2018 Research Innovation Grant

The Addison Fund of the Transplant Research Foundation of BC is pleased to partner with the Canadian Donation and Transplantation Research Program for their 2018 Research Innovation Grant Competition.  Through the power of partnership, the Addison Fund is proud to co-fund the following projects, both of which have the potential to significantly impact the care of pediatric transplant patient.

We know research will be what transforms transplant into a cure so that kids like Addison can live long and healthy lives”, says Elaine Yong, founder of the Addison Fund and mother of a pediatric heart transplant recipient. “We are proud and excited to support two innovative research projects specifically focused on the needs of pediatric transplant patients.

Investigating the role of metabolism in predicting outcomes in pediatric transplant patients

Team Lead: Tom Blydt-Hansen

Research Team: Dr. Kathryn Armstrong (BC), Dr. Simon Urschel (AB) and Dr. David Wishart (AB)

For children living with kidney or heart transplants, we know that some will develop chronic forms of rejection after the first year that limits the chance of success. Some children’s immune systems adapt better and become “tolerant” to the new organ, but we don’t know all of the reasons. While medications are important, we also know that a child’s metabolism can play a role, which includes things like nutrition and disease. This team will look at patient samples to see if there are changes that we can measure in metabolism that predict who will have a positive or negative response to the transplant.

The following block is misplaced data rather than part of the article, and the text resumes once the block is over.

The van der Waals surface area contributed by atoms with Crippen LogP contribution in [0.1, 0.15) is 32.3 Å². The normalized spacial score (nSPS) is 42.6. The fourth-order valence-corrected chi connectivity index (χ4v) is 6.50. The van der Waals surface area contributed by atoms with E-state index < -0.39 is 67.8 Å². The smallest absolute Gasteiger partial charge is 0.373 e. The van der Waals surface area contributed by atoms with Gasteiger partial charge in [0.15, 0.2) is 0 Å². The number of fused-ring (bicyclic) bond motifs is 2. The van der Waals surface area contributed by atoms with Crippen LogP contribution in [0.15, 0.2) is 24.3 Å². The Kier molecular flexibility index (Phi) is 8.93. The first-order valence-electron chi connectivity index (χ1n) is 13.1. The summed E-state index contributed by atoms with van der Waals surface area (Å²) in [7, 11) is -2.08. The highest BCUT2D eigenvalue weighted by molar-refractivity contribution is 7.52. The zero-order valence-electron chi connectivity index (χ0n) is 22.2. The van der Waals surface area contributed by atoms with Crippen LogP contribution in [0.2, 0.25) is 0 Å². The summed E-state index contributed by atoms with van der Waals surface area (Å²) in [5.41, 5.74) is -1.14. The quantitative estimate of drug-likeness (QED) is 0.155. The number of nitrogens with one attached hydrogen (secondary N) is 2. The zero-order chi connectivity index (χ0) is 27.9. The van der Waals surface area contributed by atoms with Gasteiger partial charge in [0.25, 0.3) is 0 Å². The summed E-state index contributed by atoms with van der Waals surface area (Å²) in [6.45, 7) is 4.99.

Optimizing varicella immunization in children living with transplants to prevent disease and improve long-term health

Lead Researchers: Dr. Karina Top (NS), Dr. Manish Sadarangani (BC) and Dr. Catherine Burton (AB)

Due to effective vaccine programs, chickenpox (or varicella) is relatively under control. However, for children living with a transplant, varicella can cause pneumonia, brain infections, and even death. Studies show that varicella vaccine is safe and effective in some transplant patients and experts developed a guideline for determining which children with organ transplants could safely get the varicella vaccine. This team will study how to use this guideline in transplant clinics to identify concerns that parents and healthcare providers have about varicella vaccination in children with transplants, and measure how the vaccine affects children’s quality of life. The results will assist physicians in determining the best way to vaccinate children with organ transplants.